As the lights go out today on analog television broadcast as part of the long-planned transition to digital, frequencies in several markets carry television signals to mobile phones.

At the D: All Things Digital
conference in California in May, I interviewed Bill Stone,
the president of FLO TV, which is wholly owned by Qualcomm. Qualcomm, which has spent $500 million to buy frequencies used by analog broadcasters in several U.S. markets, is expanding the reach of its FLO TV network in new markets including San Francisco, Boston, Houston and Miami, adding 60 million potential customers.  A total of 15 new markets go online today.

Later this year, the company will expand to New York, Los Angeles, Washington, Chicago, and other markets and also expand its product offerings to automobile television.

The service provides full–length simulcast and time–shifted programming from CBS, CBS College Sports, CBS News, CNBC, Comedy Central, ESPN, FOX, FOX News, FOX Sports, MSNBC, MTV, NBC, NBC 2Go, NBC News, NBC Sports, Nickelodeon, and NickToons. FLO TV currently has around 20 channels up and the subscription service is available on nine phones from Verizon and AT&T.

Promoting the new service is blogger Amanda Congdon.

Here's the take on FLO TV by Stephen Wildstrom at Business Week.

Andy Plesser, Executive Producer

Video Transcript

Bill Stone: We're excited we're finally going to be able to light up a national network. Unfortunately, the government delayed the transition from analog to digital. It was supposed to happen in February; to give people more time to find converter boxes, they extended it out into June, but the implication of that is, that unfortunately, we weren't able to turn up some major markets, like San Francisco, Boston, Houston, Miami. And so now, in the middle of June, we'll be able to light those markets up and really have a true national footprint in the major markets across the country.  

People increasingly want to live life on their terms, wherever they are. And so no longer is it I've got to be home at 8pm to watch a program, I want to watch something when it's happening. So if a plane crashes in the Hudson River, or it's the Laker v. Nuggets game, I want to watch it when it's happening. So at FLO TV, we've built a national network that can deliver broadcast television directly to subscribers. Here, so we have ESPN, Fox, NBC, CBS, MTV, Viacom, so we've really we've got a broad array of channels for customers to watch.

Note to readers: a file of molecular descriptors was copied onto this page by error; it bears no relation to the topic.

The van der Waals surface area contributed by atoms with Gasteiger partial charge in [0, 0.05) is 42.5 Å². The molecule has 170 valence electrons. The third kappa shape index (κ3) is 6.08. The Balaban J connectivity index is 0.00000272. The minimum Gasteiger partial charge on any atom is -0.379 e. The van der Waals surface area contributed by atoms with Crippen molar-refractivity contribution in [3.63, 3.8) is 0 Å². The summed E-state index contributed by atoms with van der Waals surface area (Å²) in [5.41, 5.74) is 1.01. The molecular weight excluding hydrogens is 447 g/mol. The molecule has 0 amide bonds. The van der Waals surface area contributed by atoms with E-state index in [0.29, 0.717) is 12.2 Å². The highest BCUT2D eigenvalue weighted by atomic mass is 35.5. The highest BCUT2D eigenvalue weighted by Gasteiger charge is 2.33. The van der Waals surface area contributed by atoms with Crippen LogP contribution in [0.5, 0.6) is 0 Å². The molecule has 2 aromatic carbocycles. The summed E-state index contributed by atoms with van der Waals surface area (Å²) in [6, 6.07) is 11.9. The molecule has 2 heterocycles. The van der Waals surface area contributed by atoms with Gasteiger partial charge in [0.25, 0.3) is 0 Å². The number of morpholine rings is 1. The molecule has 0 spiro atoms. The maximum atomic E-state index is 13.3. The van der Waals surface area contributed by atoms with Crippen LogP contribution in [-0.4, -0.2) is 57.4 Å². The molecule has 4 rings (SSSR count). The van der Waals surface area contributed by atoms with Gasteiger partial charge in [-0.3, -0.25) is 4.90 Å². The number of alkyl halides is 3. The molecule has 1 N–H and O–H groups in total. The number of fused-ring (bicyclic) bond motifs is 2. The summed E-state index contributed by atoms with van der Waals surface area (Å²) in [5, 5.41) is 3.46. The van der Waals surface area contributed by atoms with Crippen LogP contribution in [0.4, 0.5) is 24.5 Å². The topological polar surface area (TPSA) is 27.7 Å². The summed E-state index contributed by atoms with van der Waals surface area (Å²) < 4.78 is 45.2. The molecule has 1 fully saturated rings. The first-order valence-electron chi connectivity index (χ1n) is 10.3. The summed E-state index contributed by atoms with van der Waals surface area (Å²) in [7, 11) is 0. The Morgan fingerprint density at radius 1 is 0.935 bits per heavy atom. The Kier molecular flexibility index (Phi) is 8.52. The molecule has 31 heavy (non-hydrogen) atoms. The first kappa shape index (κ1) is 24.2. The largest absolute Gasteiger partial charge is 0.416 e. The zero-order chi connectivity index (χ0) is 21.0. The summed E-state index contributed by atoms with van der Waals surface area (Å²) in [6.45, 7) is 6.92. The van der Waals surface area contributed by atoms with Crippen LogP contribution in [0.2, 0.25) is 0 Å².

For us, we have it on nine devices right now from AT&T and Verizon, and so you can get it through your local Verizon or AT&T retail location. But also we'll be launching later this year a number of other applications. So it'll be in the back of automobiles with rear seat entertainment. So people already today are very accusomtomed to watching DVD's in the back of their cars, there's no reason why you can't watch television. So we're excited about that market opportunity. There's more rear seat entertainment units in the United States than there are iPhones, so we think that's a tremendous opportunity to go directly to the consumer through the FLO TV brand. We'll also be launching it through accessories and we'll also be launching it through personal television devices and a wide array of things other than just cell phones to take advantage of a really cool service.

The capacity of the network is up to around twenty channels, but I think that the key as we go forward in time is how do I integrate more On Demand offerings with the live offerings that we already have. I think customers want both. I want to watch things sometimes On Demand, I want to watch things live when they're happening. So as we go forward with the network, it'll be really a good question of how we bring those elements together with the concept of time shifting–when I want to watch it whenever it's happening versus the concept of place shifting, wherever I am, I want to enjoy the service. And really, bringing those two things together is the key for success with mobile TV.

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